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Logistic modelling of smallholder livestock farmers’ adoption of tree-based fodder technology in Zimbabwe

Author

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  • Jera, R.
  • Ajayi, Olu Clifford

Abstract

Based on field data collected from 131 small scale dairy farmers that were randomly selected from four agro-ecological zones, this study assessed the potential of adoption of fodder bank technology as a means for improving livestock production and income generation for smallholder farmers in Zimbabwe. Using a logit modelling approach, it also identified the drivers of adoption of the technology by analysing the influence of household characteristics and ecological factors on farmers’ decision to adopt the technology. The model correctly predicted 75% of observed adoption and non-adoption by farmers. Results reveal that dairy herd size, land holding size, membership of dairy association and agro-ecological potential are the key factors influencing farmers’ adoption of fodder bank. Age, sex, household size and educational level of farmers play lesser role. Male and female farmers were equally likely to take up and practice fodder bank if they are given equal access to information and incentives. The study recommends farmer-led extension approaches where farmers who possess certain key characteristics should constitute the initial group for disseminating information regarding the technology in rural communities. The results highlight the importance of access to dairy product markets as a driver for the adoption of fodder banks. It is recommended that forging a strategic partnership with the Dairy Development Programme (DDP) will offer high potential for enhancing the scaling up of the adoption and impact of fodder bank technology in the country.

Suggested Citation

  • Jera, R. & Ajayi, Olu Clifford, 2008. "Logistic modelling of smallholder livestock farmers’ adoption of tree-based fodder technology in Zimbabwe," Agrekon, Agricultural Economics Association of South Africa (AEASA), vol. 47(3), September.
  • Handle: RePEc:ags:agreko:44033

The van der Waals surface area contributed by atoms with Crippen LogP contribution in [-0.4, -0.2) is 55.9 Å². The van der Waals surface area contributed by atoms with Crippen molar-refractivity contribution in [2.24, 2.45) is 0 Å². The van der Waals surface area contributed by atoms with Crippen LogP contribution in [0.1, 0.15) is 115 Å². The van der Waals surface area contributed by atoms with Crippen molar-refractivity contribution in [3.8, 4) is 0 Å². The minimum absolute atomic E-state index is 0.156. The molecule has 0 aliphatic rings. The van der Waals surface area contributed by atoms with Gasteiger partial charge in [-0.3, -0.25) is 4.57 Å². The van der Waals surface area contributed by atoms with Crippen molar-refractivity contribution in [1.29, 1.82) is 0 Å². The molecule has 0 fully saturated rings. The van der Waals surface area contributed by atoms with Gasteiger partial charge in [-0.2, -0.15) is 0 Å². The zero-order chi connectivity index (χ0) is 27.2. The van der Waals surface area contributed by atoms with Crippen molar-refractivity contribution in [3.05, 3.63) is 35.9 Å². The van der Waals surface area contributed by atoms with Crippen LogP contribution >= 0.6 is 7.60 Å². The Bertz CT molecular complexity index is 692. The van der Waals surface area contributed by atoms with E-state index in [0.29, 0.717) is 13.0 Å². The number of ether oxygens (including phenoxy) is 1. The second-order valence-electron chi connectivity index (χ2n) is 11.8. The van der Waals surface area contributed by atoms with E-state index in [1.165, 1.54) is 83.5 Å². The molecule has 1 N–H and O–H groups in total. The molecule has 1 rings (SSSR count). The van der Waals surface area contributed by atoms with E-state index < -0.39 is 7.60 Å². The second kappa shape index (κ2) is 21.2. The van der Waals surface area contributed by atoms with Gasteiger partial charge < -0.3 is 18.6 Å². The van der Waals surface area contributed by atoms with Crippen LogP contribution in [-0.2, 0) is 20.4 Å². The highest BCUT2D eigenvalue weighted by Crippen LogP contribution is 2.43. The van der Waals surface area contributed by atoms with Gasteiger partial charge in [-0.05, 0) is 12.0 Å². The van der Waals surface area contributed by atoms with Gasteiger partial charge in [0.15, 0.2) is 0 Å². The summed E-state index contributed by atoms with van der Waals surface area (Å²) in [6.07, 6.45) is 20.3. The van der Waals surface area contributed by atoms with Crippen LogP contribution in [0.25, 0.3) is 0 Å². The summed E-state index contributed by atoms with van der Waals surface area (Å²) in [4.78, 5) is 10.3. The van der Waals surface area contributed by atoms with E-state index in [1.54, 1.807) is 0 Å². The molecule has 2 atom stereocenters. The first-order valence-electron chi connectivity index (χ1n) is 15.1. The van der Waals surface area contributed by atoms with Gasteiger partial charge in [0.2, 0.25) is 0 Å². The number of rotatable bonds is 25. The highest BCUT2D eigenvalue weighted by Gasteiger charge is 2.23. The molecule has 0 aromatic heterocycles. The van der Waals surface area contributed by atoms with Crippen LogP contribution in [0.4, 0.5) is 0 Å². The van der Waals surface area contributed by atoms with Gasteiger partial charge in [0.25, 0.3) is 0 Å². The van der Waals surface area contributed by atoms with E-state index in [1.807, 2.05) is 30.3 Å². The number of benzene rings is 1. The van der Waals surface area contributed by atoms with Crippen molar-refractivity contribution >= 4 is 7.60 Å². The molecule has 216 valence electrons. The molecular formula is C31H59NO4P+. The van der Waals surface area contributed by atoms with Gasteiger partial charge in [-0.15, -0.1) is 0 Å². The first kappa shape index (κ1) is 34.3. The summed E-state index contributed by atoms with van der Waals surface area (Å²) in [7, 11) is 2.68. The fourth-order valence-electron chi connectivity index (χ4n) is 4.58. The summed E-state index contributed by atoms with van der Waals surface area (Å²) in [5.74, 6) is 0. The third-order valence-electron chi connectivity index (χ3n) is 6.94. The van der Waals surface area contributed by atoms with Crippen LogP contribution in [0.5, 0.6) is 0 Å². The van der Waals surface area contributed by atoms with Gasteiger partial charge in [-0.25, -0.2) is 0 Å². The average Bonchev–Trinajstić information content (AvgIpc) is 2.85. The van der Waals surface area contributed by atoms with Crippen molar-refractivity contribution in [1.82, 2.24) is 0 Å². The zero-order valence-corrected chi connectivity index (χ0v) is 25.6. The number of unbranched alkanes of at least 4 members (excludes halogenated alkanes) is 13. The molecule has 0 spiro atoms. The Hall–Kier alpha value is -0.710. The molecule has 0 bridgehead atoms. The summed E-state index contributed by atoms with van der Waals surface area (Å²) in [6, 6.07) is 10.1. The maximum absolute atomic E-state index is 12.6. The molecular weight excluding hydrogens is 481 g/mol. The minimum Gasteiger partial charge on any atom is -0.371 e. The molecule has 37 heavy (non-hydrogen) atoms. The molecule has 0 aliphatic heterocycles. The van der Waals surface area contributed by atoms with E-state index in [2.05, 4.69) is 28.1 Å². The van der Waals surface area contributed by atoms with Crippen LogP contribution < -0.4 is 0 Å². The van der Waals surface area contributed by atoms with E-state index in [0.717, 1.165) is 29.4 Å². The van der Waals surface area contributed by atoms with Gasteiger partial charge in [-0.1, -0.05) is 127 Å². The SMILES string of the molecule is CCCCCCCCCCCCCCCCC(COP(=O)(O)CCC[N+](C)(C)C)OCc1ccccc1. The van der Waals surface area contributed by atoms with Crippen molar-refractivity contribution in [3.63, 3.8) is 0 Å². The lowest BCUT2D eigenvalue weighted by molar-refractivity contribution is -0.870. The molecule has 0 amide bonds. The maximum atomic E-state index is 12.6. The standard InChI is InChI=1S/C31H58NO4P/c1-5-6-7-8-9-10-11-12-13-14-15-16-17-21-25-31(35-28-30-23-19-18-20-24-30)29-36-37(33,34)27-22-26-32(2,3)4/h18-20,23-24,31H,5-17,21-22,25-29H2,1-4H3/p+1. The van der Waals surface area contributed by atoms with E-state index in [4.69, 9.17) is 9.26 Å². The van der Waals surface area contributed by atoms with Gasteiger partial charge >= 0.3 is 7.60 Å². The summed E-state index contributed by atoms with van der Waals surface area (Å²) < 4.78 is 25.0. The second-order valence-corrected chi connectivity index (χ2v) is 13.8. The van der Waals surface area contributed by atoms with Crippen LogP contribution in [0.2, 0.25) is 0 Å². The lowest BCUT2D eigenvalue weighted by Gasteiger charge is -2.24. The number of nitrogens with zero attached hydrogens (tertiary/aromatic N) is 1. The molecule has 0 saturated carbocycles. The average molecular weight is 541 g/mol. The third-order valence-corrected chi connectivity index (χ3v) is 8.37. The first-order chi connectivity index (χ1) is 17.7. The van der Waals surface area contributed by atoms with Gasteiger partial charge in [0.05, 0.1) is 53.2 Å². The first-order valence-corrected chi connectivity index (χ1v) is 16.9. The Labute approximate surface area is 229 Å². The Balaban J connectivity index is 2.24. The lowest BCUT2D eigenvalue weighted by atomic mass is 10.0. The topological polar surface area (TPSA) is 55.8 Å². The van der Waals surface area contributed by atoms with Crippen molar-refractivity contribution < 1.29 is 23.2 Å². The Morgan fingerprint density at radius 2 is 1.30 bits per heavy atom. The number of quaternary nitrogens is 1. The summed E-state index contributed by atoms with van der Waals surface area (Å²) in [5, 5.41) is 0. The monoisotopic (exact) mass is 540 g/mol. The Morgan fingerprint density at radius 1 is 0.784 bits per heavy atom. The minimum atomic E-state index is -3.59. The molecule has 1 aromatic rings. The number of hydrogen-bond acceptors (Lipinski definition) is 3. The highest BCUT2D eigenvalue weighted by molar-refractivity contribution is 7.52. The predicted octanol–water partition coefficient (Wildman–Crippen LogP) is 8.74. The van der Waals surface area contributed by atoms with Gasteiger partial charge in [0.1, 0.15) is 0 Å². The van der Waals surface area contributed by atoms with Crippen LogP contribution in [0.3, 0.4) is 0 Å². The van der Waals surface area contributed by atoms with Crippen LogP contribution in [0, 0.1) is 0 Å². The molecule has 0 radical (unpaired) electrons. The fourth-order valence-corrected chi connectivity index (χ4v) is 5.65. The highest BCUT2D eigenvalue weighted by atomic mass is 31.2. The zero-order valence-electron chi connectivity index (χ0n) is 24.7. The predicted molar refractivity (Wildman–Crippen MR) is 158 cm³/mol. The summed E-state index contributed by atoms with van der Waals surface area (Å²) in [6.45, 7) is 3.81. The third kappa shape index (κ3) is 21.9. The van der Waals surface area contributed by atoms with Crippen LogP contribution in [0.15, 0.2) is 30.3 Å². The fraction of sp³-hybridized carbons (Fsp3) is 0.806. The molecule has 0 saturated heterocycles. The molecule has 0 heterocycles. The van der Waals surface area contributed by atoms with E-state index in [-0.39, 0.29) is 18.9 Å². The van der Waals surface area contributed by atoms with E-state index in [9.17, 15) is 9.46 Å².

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    File URL: http://purl.umn.edu/44033
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    References listed on IDEAS

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    3. Zeljko Bogetic & Johannes Fedderke, 2005. "Infrastructure and Growth in South Africa: Benchmarking, Productivity and Investment Needs, paper presented at Economic Society of South Africa (ESSA) Conference, Durban, 9/7-9/2005," Public Economics 0510006, EconWPA.
    4. Fan, Shenggen & Zhang, Xiaobo, 2004. "Infrastructure and regional economic development in rural China," China Economic Review, Elsevier, vol. 15(2), pages 203-214.
    5. Demurger, Sylvie, 2001. "Infrastructure Development and Economic Growth: An Explanation for Regional Disparities in China?," Journal of Comparative Economics, Elsevier, vol. 29(1), pages 95-117, March.
    6. Kamara, Abdul B., 2004. "The impact of market access on input use and agricultural productivity: Evidence from Machakos District, Kenya," Agrekon, Agricultural Economics Association of South Africa (AEASA), vol. 43(2), June.
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    Cited by:

    1. Soto, Iria & Achten, Wouter M.J. & Muys, Bart & Mathijs, Erik, 2015. "Who benefits from energy policy incentives? The case of jatropha adoption by smallholders in Mexico," Energy Policy, Elsevier, vol. 79(C), pages 37-47.
    2. Ayuya, Oscar Ingasia, 2010. "Evaluation Of Willingness To Accept And Adopt Clean Development Mechanism Projects Among Smallscale Farmers In Njoro District, Kenya," Research Theses 117799, Collaborative Masters Program in Agricultural and Applied Economics.
    3. Mofokeng, Maine & Vink, Nick, 2013. "Factors Affecting the Hedging Decision of Maize Farmers in Gauteng Province," 2013 AAAE Fourth International Conference, September 22-25, 2013, Hammamet, Tunisia 161465, African Association of Agricultural Economists (AAAE).
    4. Kinuthia, Emmanuel K., 2010. "The Effects Of The International Smallgroup And Tree Planting Program On Household Income In Nyeri District, Kenya," Research Theses 117709, Collaborative Masters Program in Agricultural and Applied Economics.
    5. Birhanu, Mulugeta Yitayih & Girma, Anteneh & Puskur, Ranjitha, 2017. "Determinants of success and intensity of livestock feed technologies use in Ethiopia: Evidence from a positive deviance perspective," Technological Forecasting and Social Change, Elsevier, vol. 115(C), pages 15-25.

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